Subverting A Popular Movement: How The Sarbat Khalsa Was Hijacked By Radical Sikh Bodies

On November 10, Shiromani Akali Dal (Amritsar) leader, Simranjit Singh Mann, and United Akali Dal President Mohkam Singh, called a Sarbat Khalsa (a plenary meeting of the Sikh community) to discuss the issues of sacrilege and change in institutional leadership of the Sikhs. Getty Images
11 November, 2015

Despite the Punjab government's efforts to discourage people from assembling for the Sarbat Khalsa, a plenary meeting of the Khalsa—the collective body of the Sikhs—held on 10 November 2015 near Tarn Taran, Amritsar, the crowds were overwhelming. Although the police had been stopping private vehicles and buses, attendees had walked and reached the site the night before. The meeting had been called by the Shiromani Akali Dal (Amritsar) leader, Simranjit Singh Mann, and United Akali Dal President Mohkam Singh, to discuss the issues of sacrilege and change in institutional leadership of the Sikhs. In response, the Punjab government had cited various reasons in an attempt to make the meeting appear illegitimate: that it had not been convened through the Akal Takht—the highest seat of power for the Khalsa, that it was not being held at the Akal Takht, and that it did not have the approval of the Panj Piyare, the five chosen granthis, or priests, from the community, and so on.

Contrary to the government's understanding however, Sikhism provides for a set of checks and balances by which the community can call a meeting and decide to revoke its institutionalised leadership. Such a plenary meet is called a Sarbat Khalsa. The government’s final ploy to discourage attendance was to remind the public of the fact that the organisers are radical Sikhs—the “hardliners.” In fact, the stage for the Sarbat Khalsa was fairly bereft of the symbolism that hardliners are accused of employing, usually invoking Jarnail Singh Bhindranwale or Khalistan. The speeches, too, were mostly moderate. It was towards the culmination of the Sarbat Khalsa, when the Gurmatas, or resolutions, were passed, that everything changed, and the organisers and the Khalsa plenary itself fell directly into the very propaganda that had been built around them.

The use of the term “hardliners” has its cause in recent history: while the first Sarbat Khalsa was called by Guru Gobind Singh, later, in the eighteenth century, the process became a way through which the Sikh community took decisions and organised itself. In the nineteenth century, in an attempt to allow his progeny to succeed to the throne unhindered, Maharaja Ranjit Singh, the founder of the Sikh empire, ended the practice of calling Sarbat Khalsas. In the twentieth century, the Shiromani Gurdwara Prabandak Committee (SGPC), an elected apex body of the Sikhs, came to be considered the voice of the Khalsa. In 1986, in the aftermath of Operation Blue Star, a Sarbat Khalsa was expressly convened for the first time in over two centuries, during which the decision not to accept the Akal Takht built by the government of India was taken. The decision was to build an Akal Takht through kar sewa, or community participation in service of the religion. In the wake of the separatist movement, the Sarbat Khalsa also decided to struggle for Sikh self-rule. While the former was a matter of the community’s self-respect and dignity, the Indian state and Punjab government see the latter as a provocation for the separatist demand for Khalistan.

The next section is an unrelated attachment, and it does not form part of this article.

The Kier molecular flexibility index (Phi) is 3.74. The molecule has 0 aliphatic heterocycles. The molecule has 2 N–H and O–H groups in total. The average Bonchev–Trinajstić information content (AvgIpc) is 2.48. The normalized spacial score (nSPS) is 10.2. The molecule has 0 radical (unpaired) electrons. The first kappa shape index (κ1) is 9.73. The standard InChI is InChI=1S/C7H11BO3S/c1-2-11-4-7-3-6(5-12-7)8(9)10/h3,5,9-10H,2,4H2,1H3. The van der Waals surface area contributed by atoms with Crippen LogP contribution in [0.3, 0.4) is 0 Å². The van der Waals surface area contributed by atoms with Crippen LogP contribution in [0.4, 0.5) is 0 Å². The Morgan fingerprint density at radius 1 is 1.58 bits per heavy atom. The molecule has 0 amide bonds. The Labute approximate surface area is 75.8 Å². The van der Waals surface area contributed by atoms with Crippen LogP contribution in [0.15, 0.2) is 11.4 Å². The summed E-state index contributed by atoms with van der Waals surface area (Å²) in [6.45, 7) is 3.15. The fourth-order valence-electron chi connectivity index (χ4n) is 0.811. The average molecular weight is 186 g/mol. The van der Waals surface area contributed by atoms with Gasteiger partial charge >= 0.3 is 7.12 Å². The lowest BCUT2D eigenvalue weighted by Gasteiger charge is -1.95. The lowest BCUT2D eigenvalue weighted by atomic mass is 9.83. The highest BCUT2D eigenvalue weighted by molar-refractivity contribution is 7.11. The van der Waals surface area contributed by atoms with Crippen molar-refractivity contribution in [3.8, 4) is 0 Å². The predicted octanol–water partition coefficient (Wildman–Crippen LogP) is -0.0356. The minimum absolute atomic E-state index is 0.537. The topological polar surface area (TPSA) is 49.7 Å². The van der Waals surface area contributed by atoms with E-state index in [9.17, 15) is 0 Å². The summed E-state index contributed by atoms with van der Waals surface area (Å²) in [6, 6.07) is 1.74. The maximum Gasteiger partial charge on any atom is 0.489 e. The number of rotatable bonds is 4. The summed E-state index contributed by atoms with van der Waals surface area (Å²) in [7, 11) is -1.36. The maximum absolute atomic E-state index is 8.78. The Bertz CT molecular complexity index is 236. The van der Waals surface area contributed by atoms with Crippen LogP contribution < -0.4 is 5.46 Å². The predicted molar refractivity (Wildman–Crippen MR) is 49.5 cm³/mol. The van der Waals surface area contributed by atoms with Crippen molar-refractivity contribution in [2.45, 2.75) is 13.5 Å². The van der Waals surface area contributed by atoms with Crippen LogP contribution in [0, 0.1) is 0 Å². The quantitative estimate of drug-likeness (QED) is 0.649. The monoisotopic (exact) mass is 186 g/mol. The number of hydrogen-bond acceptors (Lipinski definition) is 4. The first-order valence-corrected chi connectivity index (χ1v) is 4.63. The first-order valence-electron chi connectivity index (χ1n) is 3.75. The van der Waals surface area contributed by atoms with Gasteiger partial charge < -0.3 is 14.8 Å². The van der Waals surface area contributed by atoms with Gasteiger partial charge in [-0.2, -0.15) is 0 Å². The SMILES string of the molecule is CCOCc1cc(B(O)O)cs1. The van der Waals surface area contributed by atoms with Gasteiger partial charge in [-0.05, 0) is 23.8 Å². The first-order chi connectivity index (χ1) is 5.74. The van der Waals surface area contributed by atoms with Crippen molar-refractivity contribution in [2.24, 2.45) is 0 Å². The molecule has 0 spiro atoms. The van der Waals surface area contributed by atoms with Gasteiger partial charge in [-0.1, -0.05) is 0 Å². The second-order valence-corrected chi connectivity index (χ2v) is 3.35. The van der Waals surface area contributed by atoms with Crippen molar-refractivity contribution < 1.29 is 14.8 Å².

The images of Bhindranwale, Major General Shabeg Singh, an Indian army officer who later joined Bhindranwale at the Golden Temple, and was killed during Operation Bluestar; Amrik Singh Sodhi, a mentee of Bhindranwale; and others appeared on gates to the venue and on boards and walls of the tent for this Sarbat Khalsa. Representatives from around a hundred Sikh organizations, many from around the world, spoke on the stage. Only one woman, also belonging to a Sikh right-wing outfit, addressed the congregation. The discourse mostly enumerated how the community and Punjab has been laid waste by the current political powers and how they have hijacked the Sikh institutions. Many speakers emphasised the idea of sacrifice that underlines Punjab’s narrative. Once in a while, references to Bhindranwale, to Khalistan, and to the 1984 pogrom did come up, but the organisers did not restrain them. After all, these are all an inalienable part of Punjab’s bruised experience and popular imagination, and can elicit emotional responses from time to time.

At the end of the meeting, a set of resolutions drafted by the radicals was read out. A Gurmata, the resolution passed by the assent of the Sarbat Khalsa, is considered to be “sanctified by the Gurus.” Once passed with jaikaras—chants or calls—of “Jo bole so nihal, sat sri akal” from the entire congregation, they become binding on the entire Sikh community.

In this case, though the resolution was a radical statement, no discussion transpired. The call, which roughly translates to “Blessed are those who say god is supreme,” is common to Sikh gatherings and is used to express a wide variety of public emotions. Instead, the call was used to garner the assent of the Khalsa: once the jaikara was made, no dissent, no alternative point of view was possible.